This is my contribution to the Symbiotic Collaborations blogathon, being hosted by CineMaven’s Essays from the Couch. Please take a look at the other postings, which all focus on collaborations between a director and star.
Both Raoul Walsh and James Cagney are known for their quality of toughness, so it’s no surprise that two of the four movies they made together are famous gangster films. But both director and actor were also interested in focusing on character and, beyond the action sequences, their films also contain equally powerful scenes bringing out the vulnerability of the heroes/villains played by Cagney. I can’t look at every aspect of all four films here, so am concentrating on this theme. I’ve also put a separate bit about some of the films’ endings at the end, including pictures.
It must be a daunting prospect to step into a role which another actor has already made his own. But Frank Sinatra did it at least twice, in musical remakes of much-loved movies. In High Society he took on the role which had won James Stewart an Oscar in The Philadelphia Story, and a couple of years earlier he stepped into the shoes of another legend, John Garfield. In Young at Heart, starring opposite Doris Day, Sinatra plays the character who turned Garfield into a star – a bitter, mixed-up young musician who believes the fates are out to get him.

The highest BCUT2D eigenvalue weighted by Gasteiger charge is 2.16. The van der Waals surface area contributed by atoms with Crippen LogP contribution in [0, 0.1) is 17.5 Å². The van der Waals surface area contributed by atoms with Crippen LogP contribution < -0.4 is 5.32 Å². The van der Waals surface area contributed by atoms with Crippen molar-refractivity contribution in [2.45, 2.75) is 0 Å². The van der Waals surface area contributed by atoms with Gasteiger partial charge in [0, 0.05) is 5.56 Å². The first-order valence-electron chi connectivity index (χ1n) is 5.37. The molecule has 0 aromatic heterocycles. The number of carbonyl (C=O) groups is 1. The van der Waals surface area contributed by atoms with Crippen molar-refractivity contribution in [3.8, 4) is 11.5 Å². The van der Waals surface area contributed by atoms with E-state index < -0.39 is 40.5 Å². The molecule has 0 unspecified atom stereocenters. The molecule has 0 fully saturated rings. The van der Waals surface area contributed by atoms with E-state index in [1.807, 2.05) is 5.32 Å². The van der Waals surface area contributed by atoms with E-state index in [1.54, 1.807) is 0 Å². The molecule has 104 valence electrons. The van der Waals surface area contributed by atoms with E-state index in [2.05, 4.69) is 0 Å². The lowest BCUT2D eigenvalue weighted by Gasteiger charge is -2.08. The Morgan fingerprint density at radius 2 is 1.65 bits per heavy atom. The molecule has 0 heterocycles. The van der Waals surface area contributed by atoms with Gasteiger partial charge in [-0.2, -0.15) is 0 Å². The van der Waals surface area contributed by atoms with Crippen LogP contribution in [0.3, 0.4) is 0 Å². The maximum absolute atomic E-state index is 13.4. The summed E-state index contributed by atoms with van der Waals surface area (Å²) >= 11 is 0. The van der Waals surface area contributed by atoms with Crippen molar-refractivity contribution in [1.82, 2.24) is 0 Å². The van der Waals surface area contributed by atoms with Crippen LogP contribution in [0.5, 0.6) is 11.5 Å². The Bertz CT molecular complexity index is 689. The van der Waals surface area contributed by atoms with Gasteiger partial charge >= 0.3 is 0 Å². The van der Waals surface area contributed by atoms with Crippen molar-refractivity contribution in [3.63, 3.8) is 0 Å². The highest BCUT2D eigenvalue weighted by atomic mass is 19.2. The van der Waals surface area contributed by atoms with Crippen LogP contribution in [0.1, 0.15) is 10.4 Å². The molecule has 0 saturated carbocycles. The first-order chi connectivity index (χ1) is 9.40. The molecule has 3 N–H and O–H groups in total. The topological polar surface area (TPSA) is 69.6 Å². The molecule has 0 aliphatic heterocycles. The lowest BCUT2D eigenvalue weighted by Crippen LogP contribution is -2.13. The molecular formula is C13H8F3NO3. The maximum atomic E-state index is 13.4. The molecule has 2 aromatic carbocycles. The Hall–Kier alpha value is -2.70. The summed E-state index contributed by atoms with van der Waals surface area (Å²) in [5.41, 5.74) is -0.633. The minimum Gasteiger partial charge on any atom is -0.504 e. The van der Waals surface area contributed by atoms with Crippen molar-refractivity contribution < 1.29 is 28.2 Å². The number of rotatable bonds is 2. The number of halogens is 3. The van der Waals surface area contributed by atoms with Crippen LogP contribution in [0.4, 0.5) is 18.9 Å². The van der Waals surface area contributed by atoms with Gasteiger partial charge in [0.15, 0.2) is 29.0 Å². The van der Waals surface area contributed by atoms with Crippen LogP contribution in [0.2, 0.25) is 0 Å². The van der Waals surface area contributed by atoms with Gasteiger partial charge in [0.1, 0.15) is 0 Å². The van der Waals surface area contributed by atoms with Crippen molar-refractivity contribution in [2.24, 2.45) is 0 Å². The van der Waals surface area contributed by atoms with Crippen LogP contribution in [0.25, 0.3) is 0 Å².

I’m a big fan of Garfield and of the original 1938 film, Four Daughters, also starring Priscilla Lane, which I hope to return to here in the New Year, as part of a series about films focused on groups of sisters or female friends. However, I also really like the remake, directed by Gordon Douglas, who worked with Sinatra on several other films. This version keeps a lot of the same witty dialogue by Julius Epstein and Lenore J Coffee – and Sinatra burns up the screen as Barney Sloan. (His name has been changed from Garfield’s Mickey Borden.) Day is also perfectly cast as Laurie Tuttle, the golden girl who tries to break through Barney’s defences, but sadly she doesn’t get any musical numbers to equal the three great torch songs which Sinatra performs in the course of the film. Sitting at the piano nursing a cigarette and wearing a battered Fedora, he looks as if he has materialised from the sleeve of one of his albums of sad songs, such as In the Wee Small Hours, released the following year.